I smiled and nodded back. This made sense, I had been in stores like Home Depot or Lowes, where the bathrooms were in the rear corner, so headed quickly in that direction only to find a dead end. Turning in desperation I found another saleslady who was equally unskilled in English and I went through the same charade. She nodded, then went to a phone at the pharmacy counter. No luck. She didn’t understand what I wanted, and I was truly desperate. Because I can speak a little Swedish, a little French and a very little Russian I tried all the words that might work - toaletten, toilettes, and tualet – to no avail. Finally I asked for paper and pencil and drew a picture of a toilet. To this she simply shook her head vehemently and said “no, no, no” and with a few more gestures I finally realized she thought I wanted to BUY a toilet. I shook my head equally vehemently, and she finally seemed to get what was needed. Again nodding and smiling, she beckoned for me to follow her back to the very front of the store, pointing victoriously to a huge sign proclaiming something like los sanitarios, with the familiar man-woman symbols underneath. I had walked right by it, unseeing, on arrival, and then it hit me….bano! The words los banos had eluded me. A 5 minute shopping expedition had turned into a 25 minute misadventure with the uncomfortable realization that I had a very long way to go before I could claim any knowledge of the Spanish language.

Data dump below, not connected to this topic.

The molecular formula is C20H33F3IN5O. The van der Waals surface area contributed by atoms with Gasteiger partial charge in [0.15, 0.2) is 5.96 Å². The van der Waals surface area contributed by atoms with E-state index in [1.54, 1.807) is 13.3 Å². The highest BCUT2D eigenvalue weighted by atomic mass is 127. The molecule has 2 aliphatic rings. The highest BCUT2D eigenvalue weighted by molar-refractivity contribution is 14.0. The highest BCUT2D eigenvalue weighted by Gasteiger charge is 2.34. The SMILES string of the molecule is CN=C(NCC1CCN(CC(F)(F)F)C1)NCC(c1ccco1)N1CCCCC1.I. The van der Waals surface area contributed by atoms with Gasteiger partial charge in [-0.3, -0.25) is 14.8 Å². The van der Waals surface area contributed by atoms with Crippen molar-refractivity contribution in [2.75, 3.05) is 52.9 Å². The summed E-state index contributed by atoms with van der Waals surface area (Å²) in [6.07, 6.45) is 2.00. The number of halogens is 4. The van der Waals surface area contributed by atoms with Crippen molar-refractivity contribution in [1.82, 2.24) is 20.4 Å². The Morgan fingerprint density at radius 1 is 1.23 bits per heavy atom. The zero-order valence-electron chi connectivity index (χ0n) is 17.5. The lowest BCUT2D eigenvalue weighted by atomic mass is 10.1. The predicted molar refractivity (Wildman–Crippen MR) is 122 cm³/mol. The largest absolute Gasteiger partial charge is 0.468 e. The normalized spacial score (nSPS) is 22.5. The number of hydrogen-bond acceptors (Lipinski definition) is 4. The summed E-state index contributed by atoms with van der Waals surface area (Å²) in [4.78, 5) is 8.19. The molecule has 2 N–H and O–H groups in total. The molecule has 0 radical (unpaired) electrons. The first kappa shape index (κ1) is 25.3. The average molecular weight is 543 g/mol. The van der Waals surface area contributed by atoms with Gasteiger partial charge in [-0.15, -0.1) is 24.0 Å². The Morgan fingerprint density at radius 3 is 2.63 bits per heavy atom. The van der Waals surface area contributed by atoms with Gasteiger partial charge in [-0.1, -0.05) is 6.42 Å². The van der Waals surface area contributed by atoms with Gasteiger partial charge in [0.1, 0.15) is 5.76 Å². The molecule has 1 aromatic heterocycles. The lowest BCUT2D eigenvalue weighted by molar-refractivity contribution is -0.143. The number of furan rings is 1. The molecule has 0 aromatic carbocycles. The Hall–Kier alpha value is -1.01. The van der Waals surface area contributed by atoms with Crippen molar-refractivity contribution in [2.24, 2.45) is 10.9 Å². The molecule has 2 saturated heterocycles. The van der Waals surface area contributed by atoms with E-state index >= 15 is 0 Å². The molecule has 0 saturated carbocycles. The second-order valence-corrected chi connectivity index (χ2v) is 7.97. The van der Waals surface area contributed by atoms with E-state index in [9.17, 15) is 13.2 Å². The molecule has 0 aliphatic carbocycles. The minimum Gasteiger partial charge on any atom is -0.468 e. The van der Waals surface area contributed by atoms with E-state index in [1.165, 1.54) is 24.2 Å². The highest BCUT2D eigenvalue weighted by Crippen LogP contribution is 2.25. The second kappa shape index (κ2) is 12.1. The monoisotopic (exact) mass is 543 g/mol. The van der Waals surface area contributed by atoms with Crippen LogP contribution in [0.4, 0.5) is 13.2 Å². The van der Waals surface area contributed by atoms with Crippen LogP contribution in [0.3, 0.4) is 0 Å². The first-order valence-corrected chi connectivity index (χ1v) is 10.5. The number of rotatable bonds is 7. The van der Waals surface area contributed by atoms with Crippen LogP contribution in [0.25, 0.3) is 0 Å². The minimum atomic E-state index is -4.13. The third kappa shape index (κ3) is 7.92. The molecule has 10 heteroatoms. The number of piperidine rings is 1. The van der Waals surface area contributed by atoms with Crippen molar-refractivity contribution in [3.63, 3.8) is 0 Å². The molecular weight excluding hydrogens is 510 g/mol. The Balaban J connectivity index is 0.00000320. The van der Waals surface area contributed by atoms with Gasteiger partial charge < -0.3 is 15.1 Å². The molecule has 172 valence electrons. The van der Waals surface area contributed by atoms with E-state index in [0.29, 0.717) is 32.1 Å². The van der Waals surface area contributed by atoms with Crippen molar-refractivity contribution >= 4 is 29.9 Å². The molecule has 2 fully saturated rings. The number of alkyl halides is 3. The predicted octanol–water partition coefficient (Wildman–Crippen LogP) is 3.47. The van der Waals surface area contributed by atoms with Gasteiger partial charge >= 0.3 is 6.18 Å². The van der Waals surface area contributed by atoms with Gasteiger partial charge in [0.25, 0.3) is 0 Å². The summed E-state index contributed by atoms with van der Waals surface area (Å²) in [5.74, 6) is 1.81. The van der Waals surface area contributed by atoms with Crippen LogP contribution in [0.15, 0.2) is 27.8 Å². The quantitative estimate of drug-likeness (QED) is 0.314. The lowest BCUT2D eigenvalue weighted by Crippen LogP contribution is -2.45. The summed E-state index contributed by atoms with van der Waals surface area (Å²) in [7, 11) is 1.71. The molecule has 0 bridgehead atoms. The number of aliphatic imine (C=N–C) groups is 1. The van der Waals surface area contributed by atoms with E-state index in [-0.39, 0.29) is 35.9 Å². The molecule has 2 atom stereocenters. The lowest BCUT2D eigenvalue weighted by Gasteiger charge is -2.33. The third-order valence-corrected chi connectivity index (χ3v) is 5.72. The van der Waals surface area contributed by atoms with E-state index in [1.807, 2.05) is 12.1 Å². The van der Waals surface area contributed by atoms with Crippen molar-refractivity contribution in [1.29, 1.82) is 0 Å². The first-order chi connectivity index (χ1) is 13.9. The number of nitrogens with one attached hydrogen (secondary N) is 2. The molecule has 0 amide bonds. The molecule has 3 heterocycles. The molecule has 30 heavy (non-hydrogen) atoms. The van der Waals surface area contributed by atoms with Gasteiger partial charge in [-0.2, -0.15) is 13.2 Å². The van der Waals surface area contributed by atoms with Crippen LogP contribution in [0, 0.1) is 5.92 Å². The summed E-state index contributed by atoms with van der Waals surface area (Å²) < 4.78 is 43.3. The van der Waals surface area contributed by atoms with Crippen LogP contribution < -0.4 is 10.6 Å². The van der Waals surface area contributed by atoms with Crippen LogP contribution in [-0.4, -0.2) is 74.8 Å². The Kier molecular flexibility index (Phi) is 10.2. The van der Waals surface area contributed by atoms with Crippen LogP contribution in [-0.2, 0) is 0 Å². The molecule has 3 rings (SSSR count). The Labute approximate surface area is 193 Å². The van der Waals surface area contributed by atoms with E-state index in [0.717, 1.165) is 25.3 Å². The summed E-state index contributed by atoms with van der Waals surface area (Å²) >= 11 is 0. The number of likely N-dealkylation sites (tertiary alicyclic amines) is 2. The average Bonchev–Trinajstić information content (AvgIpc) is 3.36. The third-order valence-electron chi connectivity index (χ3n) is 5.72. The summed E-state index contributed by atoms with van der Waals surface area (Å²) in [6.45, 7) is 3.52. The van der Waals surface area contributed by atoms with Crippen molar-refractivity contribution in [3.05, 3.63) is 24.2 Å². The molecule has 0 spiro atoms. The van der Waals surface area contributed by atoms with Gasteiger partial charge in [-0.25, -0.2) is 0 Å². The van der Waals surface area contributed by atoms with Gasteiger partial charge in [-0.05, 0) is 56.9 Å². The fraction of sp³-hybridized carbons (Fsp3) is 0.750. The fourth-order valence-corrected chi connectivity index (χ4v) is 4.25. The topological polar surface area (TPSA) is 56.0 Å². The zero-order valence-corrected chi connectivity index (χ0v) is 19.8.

I guess the moral of the story is to take a pocket size phrase book with you whenever you are visiting another country, and not to assume that people will understand your needs. For your information I have researched the word for toilet in every country to which you might travel. The variety of words are astounding.

The other lesson learned was that I had better get serious about making use of my Rosetta Stone CDs before I head south again. And I DO want to take another trip to visit our southern neighbors. What a friendly, helpful and delightful group of people! Perhaps, in a later blog, I will tell you more about the outdoor market and beautiful harbor in Guaymas, great tasting coffee and buns at Barracuda Bob's, the amazing view while having a drink at Charlie’s Rock, the anniversary dinner at Blackie’s, a truly authentic Mexican lunch at Rosa's Cantina, the funny music at Bananas, the pearl farm near the university, the nature cruise with Gary and Donna, birdwatching everywhere, especially dive bombing pelicans, the quaint little fishing village at the end of a dirt road, and the hotel’s outstanding restaurant-bar, pool and hot tub.

Though originally influenced by all the cautions listed on certain web sites, as well as those uttered by friends and family members, we felt perfectly safe in both Guaymas and San Carlos. We learned that tourism is down by over 70% in that area, and that this area which depends a lot on tourism is suffering economically. We met several people who had driven down from Phoenix and California, and we ourselves rented a car to do some exploring. So, put this part of Mexico in your travel plans. You definitely won’t be sorry.